top of page
Life is good when you talk about death

Cancer was a third wheel in my marriage almost from the beginning. My husband was diagnosed with advanced prostate cancer in 1996, three years into our marriage and three months after the birth of our first child.


Medical literature tells us that prostate cancer rarely occurs before age 40. This was little comfort to my then 39-year-old husband. The internet was relatively new and I read everything I could about prostate cancer. Based on the location, size, and aggressiveness of his tumor, the diagnosis was discouraging. He outlived the odds, but died in 2012. He was 55.


Being married to cancer was a 16 year journey through surgery, radiation, chemotherapy and experimental drugs. We had two more children (twins!) and my husband navigated a stint as a stay-at-home dad. Through it all, we focused on living, but living with cancer.


Although I lived with someone with a terminal illness for most of our marriage, we never talked about the possibility of his death. Important issues about his last days were never discussed, like when to stop treatment, whether to allow extraordinary measures, who should be at his bedside when he died and whether he wanted a wake. This lack of preparation was the result of a perfect storm: a patient who believed he could stay alive if he fought hard enough, physicians who did not want to take away hope and a young family that demanded most of our attention and energy. Our silent storm made his final days more difficult, and complicated my grief.


Now eight years of perspective later, my experience inspires me to share my story in order to help other people view end-of-life differently. I recently left a long career in legal services marketing, where I told stories about how a law firm can help its clients. I am using my lessons learned from my personal experience, my background in communications and my legal training to help others talk more openly about death.


My husband’s story is sadly not uncommon. Serious illness is often described as a battle and my husband prided himself on being a fighter. Denial was a powerful ally. In the midst of a punishing round of chemo, he was the guy who painted on his eyebrows and went to work. He had a high tolerance for pain and was willing to undergo difficult, even gruesome, procedures even when the possibility of a good result was small. Maybe that’s why he never accepted that he was dying. He did not want to give up the fight.


The medical team that cared for my husband was brilliant, compassionate and resourceful, but no one wanted to diminish his spirit and admit he was not going to survive. This is not a criticism. I was a willing participant in the charade and I regret it now. The medical team respected my husband’s wishes by denying the reality of his situation. But, as Atul Gawande writes: “People die only once. They have no experience to draw on. They need doctors and nurses who are willing to have the hard discussions…” We needed someone to help us have hard discussions about his prognosis so that we could make better choices about his care. Long after the time that any treatment was viable, we relentlessly pursued futile efforts to stave off the inevitable.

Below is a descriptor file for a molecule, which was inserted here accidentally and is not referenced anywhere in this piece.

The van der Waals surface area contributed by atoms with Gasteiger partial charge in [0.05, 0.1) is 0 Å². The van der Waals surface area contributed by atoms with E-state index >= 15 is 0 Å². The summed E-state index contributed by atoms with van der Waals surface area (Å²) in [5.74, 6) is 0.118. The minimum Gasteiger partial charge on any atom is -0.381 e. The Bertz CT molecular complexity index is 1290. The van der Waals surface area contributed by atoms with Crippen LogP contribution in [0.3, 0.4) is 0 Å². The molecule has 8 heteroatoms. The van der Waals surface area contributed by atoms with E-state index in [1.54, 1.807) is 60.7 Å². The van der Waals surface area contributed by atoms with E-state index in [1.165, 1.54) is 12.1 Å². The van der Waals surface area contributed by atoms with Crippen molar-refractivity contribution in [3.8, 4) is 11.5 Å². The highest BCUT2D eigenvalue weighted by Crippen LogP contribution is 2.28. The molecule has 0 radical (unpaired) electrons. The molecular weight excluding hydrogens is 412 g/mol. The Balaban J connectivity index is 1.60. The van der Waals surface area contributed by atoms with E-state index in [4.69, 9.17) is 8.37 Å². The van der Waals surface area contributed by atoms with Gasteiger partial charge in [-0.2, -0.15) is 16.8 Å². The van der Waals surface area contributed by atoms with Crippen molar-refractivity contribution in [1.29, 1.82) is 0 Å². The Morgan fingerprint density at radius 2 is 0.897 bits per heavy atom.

It was a palliative care specialist brought in as a consult during one of my husband’s many hospitalizations who finally forced us to admit the truth. “Has the oncologist talked to you about where this is going?,” she asked me, out of earshot of my husband. “You know where this is going, right?” It was brutally frank, but not unkind. No, we had not talked about it. She organized a meeting with the oncologist and with prodding from the palliative care doctor, the oncologist told me what I already knew. There was no longer any treatment that would stop the cancer’s spread; it had already invaded several vital organs. Again, with prodding from the palliative care doctor, the oncologist conceded that death was likely less than six months away.


The oncologist then helped me tell Tom that treatment would be discontinued. “Then I will have to find another way to fight it,” my husband responded. The oncologist asked “How?” My husband’s reply was immediate, and certain: “With my mind.” I thought he was telling us that he would keep a positive attitude through the end of his life. But he was really telling us that he did not hear what his doctor said. He did not accept that he was dying.


The transition from active treatment to hospice care at home was just as jarring. My personal experience was that hospice is not particularly patient-centric. There are well-developed hospice protocols that are tried and true and wonderful. But, we didn’t always want to follow the rules. For example, the hospice protocol does not include administration of intra venous (IV) fluids which are limited because they prolong life. My husband was frequently dehydrated and that made him nauseated, but he had an implanted port for his chemo, so administering IV fluids was possible and made him feel better. I wanted to do it. But hospice would not help me. Instead, I was on my own to find a doctor who would prescribe IV fluid and I obtained it and administered it on my own.